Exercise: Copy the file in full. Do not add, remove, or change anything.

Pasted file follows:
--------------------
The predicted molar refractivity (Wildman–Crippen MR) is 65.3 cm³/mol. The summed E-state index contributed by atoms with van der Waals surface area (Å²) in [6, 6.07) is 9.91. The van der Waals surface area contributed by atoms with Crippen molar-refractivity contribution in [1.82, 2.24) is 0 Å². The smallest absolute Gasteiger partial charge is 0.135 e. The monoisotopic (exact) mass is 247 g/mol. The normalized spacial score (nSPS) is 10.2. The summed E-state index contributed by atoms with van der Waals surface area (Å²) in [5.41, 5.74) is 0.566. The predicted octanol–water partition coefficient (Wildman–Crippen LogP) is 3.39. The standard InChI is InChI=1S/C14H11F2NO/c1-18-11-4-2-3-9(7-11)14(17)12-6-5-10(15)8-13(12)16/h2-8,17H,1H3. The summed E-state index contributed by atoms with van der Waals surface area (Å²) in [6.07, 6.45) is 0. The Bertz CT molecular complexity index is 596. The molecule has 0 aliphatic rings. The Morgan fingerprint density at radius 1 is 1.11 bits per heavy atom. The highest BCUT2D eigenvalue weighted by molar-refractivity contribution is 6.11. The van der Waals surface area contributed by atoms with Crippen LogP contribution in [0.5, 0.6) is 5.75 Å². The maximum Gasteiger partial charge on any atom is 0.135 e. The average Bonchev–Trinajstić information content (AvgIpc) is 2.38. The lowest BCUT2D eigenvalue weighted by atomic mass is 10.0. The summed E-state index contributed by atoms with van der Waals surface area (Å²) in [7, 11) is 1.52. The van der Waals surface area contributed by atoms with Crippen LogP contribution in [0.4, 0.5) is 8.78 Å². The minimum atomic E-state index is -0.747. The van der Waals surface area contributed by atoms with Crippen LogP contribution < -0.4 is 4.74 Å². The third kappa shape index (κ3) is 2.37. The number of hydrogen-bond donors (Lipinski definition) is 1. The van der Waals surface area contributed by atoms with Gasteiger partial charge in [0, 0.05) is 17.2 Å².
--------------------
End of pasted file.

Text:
The predicted molar refractivity (Wildman–Crippen MR) is 65.3 cm³/mol. The summed E-state index contributed by atoms with van der Waals surface area (Å²) in [6, 6.07) is 9.91. The van der Waals surface area contributed by atoms with Crippen molar-refractivity contribution in [1.82, 2.24) is 0 Å². The smallest absolute Gasteiger partial charge is 0.135 e. The monoisotopic (exact) mass is 247 g/mol. The normalized spacial score (nSPS) is 10.2. The summed E-state index contributed by atoms with van der Waals surface area (Å²) in [5.41, 5.74) is 0.566. The predicted octanol–water partition coefficient (Wildman–Crippen LogP) is 3.39. The standard InChI is InChI=1S/C14H11F2NO/c1-18-11-4-2-3-9(7-11)14(17)12-6-5-10(15)8-13(12)16/h2-8,17H,1H3. The summed E-state index contributed by atoms with van der Waals surface area (Å²) in [6.07, 6.45) is 0. The Bertz CT molecular complexity index is 596. The molecule has 0 aliphatic rings. The Morgan fingerprint density at radius 1 is 1.11 bits per heavy atom. The highest BCUT2D eigenvalue weighted by molar-refractivity contribution is 6.11. The van der Waals surface area contributed by atoms with Crippen LogP contribution in [0.5, 0.6) is 5.75 Å². The maximum Gasteiger partial charge on any atom is 0.135 e. The average Bonchev–Trinajstić information content (AvgIpc) is 2.38. The lowest BCUT2D eigenvalue weighted by atomic mass is 10.0. The summed E-state index contributed by atoms with van der Waals surface area (Å²) in [7, 11) is 1.52. The van der Waals surface area contributed by atoms with Crippen LogP contribution in [0.4, 0.5) is 8.78 Å². The minimum atomic E-state index is -0.747. The van der Waals surface area contributed by atoms with Crippen LogP contribution < -0.4 is 4.74 Å². The third kappa shape index (κ3) is 2.37. The number of hydrogen-bond donors (Lipinski definition) is 1. The van der Waals surface area contributed by atoms with Gasteiger partial charge in [0, 0.05) is 17.2 Å².